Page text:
Archive for March, 2010

Tennessee Bottle Bill – Part II

March 21st, 2010 No comments

Tennessee’s (TN) proposed beverage-container deposit–the easiest, most effective Green Jobs Initiative we’ll see this year–comes before a legislative subcommittee on Tuesday, March 23, 2010. The committee members need to hear from you, the supporters. Unfortunately, they are hearing a lot of misinformation from special-interest opponents.

Most special interest groups apparently don’t understand how the new bill works; if the did they would not oppose it. Retailers, for example, would not have to use their floor space or pay employees to accept and pay back container deposits. Redemption centers that profit off their recycling sales would handle that. And, experience in other states shows, these centers would start-up (just as recycle centers would become profitable redemption centers) if the bill passes because two of the most commonly used containers — aluminum and plastic — are easily sold and highly profitable. The profits in other bottle-bill states easily offset the lagging market for glass.

Contact your Representative now:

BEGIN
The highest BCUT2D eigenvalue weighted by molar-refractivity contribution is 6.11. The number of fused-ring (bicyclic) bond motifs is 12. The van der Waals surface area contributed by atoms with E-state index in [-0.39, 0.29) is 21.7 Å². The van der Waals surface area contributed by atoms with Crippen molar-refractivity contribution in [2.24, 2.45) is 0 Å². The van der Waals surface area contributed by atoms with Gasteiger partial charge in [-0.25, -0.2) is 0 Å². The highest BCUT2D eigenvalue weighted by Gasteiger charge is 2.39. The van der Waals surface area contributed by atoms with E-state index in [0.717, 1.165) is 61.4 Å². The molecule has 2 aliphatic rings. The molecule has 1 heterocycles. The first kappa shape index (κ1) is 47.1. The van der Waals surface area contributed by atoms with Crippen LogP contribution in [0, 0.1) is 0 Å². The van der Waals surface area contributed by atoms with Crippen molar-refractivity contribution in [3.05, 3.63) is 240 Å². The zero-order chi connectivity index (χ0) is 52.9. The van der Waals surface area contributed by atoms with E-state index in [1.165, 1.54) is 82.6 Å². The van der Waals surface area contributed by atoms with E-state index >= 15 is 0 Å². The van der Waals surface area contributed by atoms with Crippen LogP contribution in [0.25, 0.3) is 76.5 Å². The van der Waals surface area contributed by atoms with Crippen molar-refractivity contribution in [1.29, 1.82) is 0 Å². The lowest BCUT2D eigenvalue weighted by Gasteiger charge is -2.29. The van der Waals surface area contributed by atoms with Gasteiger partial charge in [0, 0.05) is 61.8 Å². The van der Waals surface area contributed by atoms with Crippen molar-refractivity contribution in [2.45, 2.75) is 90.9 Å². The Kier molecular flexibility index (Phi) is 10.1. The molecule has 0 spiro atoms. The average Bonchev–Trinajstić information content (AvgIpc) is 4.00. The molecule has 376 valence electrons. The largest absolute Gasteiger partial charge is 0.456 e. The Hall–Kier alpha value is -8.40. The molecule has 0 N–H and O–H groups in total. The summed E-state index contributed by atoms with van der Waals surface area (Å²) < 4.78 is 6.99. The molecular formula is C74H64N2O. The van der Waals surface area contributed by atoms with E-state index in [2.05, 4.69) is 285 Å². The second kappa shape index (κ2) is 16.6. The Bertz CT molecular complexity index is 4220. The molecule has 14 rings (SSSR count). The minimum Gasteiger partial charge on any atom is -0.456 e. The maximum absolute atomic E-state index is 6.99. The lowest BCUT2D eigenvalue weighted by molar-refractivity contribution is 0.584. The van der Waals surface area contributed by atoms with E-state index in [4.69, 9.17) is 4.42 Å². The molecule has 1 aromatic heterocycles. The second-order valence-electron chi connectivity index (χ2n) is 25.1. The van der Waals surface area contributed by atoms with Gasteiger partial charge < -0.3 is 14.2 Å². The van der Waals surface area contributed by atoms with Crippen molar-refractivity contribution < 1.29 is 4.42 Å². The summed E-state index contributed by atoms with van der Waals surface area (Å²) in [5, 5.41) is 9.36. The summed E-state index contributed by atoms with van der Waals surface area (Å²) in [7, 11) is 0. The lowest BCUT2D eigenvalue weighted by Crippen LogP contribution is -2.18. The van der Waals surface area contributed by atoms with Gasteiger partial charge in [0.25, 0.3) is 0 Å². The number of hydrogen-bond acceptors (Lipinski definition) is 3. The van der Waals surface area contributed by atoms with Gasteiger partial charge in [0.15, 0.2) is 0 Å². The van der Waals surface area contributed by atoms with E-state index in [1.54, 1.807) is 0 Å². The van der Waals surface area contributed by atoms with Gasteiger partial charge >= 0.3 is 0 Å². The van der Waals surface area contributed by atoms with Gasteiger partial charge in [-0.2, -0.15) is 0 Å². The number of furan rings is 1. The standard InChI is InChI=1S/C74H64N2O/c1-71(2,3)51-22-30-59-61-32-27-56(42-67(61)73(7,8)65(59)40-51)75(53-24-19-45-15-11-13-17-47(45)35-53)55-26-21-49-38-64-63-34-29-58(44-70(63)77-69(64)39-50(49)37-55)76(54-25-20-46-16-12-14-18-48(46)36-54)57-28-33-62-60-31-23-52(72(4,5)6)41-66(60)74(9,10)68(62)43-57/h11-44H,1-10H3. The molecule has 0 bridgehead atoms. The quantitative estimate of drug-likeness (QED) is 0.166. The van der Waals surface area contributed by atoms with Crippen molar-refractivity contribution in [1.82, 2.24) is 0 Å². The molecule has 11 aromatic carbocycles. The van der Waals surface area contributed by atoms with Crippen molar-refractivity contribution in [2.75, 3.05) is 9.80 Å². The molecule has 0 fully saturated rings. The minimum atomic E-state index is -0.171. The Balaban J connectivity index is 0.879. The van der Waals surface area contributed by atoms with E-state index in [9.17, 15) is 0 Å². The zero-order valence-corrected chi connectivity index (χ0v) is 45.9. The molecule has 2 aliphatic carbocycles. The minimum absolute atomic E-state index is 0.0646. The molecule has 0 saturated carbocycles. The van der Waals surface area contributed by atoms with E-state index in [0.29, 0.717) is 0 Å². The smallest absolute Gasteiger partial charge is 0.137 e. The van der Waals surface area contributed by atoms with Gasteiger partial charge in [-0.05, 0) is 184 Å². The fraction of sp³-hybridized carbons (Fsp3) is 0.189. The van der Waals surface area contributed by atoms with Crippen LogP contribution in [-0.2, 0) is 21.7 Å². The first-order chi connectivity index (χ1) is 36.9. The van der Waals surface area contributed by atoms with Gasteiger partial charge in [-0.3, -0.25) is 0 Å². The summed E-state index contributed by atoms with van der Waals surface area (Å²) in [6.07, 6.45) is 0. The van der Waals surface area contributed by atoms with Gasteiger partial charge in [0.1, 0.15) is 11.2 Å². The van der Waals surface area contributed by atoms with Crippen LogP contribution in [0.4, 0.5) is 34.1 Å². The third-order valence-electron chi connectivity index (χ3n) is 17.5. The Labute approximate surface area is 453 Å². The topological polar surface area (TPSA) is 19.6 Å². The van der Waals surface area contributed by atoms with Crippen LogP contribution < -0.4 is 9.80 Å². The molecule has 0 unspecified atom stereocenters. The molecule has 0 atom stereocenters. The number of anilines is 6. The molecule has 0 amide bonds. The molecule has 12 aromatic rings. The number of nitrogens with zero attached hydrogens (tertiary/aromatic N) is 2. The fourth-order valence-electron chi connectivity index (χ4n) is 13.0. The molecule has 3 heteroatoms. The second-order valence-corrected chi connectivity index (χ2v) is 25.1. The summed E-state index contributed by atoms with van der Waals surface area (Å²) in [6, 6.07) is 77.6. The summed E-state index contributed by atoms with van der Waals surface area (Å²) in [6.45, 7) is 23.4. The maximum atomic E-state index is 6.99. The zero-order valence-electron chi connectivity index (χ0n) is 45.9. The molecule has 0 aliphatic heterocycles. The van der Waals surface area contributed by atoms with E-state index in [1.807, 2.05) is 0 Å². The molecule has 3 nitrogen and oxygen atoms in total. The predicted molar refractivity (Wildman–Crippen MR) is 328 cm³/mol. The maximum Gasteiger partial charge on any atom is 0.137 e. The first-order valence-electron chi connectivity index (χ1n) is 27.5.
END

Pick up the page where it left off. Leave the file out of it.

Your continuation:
Rep. Joe Carr–[email protected] (Rutherford Co)
Rep.Ty Cobb–[email protected] (Maury Co)
Rep. Ryan Haynes–[email protected] (Knox Co)
Rep. John Litz –[email protected] (Hamblen Co)
Rep. Gerald McCormick–[email protected] (Hamilton Co)

Tell these folks why you support a 5-cent deposit on beverage containers. Be sure to include your hometown, especially if you live in one of their counties.

Categories: legislation, recycle Tags: ,

Think going digital means being green? Think again.

March 18th, 2010 No comments

Think going digital means being green? A recent blog posting on ZDNet says, “think again.”

The resources required to produce eReaders may be more harmful to the environment than the use of pulp to make your morning paper.

Dozens of minerals and metals have to be mined and refined to make eReaders, not to mention all the plastic that has to be molded to encase the delicate insides.

“There is no question that print media could do a better job of managing the sustainability of its supply chains and waste streams, but it’s a misguided notion to assume that digital media is categorically greener. Computers, eReaders, and cell phones don’t grow on trees and their spiraling requirement for energy is unsustainable,” Don Carli, Executive Vice President of SustainCommWorld LLC and Senior Research Fellow with the Institute for Sustainable Communication, said in an interview with ZDNet.

See for more.

Categories: recycle Tags: , ,